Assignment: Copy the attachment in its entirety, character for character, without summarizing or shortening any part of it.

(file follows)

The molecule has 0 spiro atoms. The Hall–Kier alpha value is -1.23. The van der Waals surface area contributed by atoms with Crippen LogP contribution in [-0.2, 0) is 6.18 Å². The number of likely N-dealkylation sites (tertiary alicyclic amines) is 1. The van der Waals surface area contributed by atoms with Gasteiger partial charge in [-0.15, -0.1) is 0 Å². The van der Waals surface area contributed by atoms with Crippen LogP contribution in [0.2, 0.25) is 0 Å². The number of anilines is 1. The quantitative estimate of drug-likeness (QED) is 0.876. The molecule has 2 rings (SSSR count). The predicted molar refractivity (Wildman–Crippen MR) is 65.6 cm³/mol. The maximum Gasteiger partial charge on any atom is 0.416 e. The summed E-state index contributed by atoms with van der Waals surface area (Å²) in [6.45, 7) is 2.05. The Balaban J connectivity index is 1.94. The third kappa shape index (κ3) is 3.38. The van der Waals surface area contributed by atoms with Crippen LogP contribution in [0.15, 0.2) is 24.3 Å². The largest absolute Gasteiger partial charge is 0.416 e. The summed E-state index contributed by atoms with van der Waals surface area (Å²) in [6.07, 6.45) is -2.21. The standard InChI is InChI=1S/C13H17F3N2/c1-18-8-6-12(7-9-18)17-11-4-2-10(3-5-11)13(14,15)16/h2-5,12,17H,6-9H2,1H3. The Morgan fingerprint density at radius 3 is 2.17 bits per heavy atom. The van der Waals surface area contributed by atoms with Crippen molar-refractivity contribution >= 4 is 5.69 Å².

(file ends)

The molecule has 0 spiro atoms. The Hall–Kier alpha value is -1.23. The van der Waals surface area contributed by atoms with Crippen LogP contribution in [-0.2, 0) is 6.18 Å². The number of likely N-dealkylation sites (tertiary alicyclic amines) is 1. The van der Waals surface area contributed by atoms with Gasteiger partial charge in [-0.15, -0.1) is 0 Å². The van der Waals surface area contributed by atoms with Crippen LogP contribution in [0.2, 0.25) is 0 Å². The number of anilines is 1. The quantitative estimate of drug-likeness (QED) is 0.876. The molecule has 2 rings (SSSR count). The predicted molar refractivity (Wildman–Crippen MR) is 65.6 cm³/mol. The maximum Gasteiger partial charge on any atom is 0.416 e. The summed E-state index contributed by atoms with van der Waals surface area (Å²) in [6.45, 7) is 2.05. The Balaban J connectivity index is 1.94. The third kappa shape index (κ3) is 3.38. The van der Waals surface area contributed by atoms with Crippen LogP contribution in [0.15, 0.2) is 24.3 Å². The largest absolute Gasteiger partial charge is 0.416 e. The summed E-state index contributed by atoms with van der Waals surface area (Å²) in [6.07, 6.45) is -2.21. The standard InChI is InChI=1S/C13H17F3N2/c1-18-8-6-12(7-9-18)17-11-4-2-10(3-5-11)13(14,15)16/h2-5,12,17H,6-9H2,1H3. The Morgan fingerprint density at radius 3 is 2.17 bits per heavy atom. The van der Waals surface area contributed by atoms with Crippen molar-refractivity contribution >= 4 is 5.69 Å².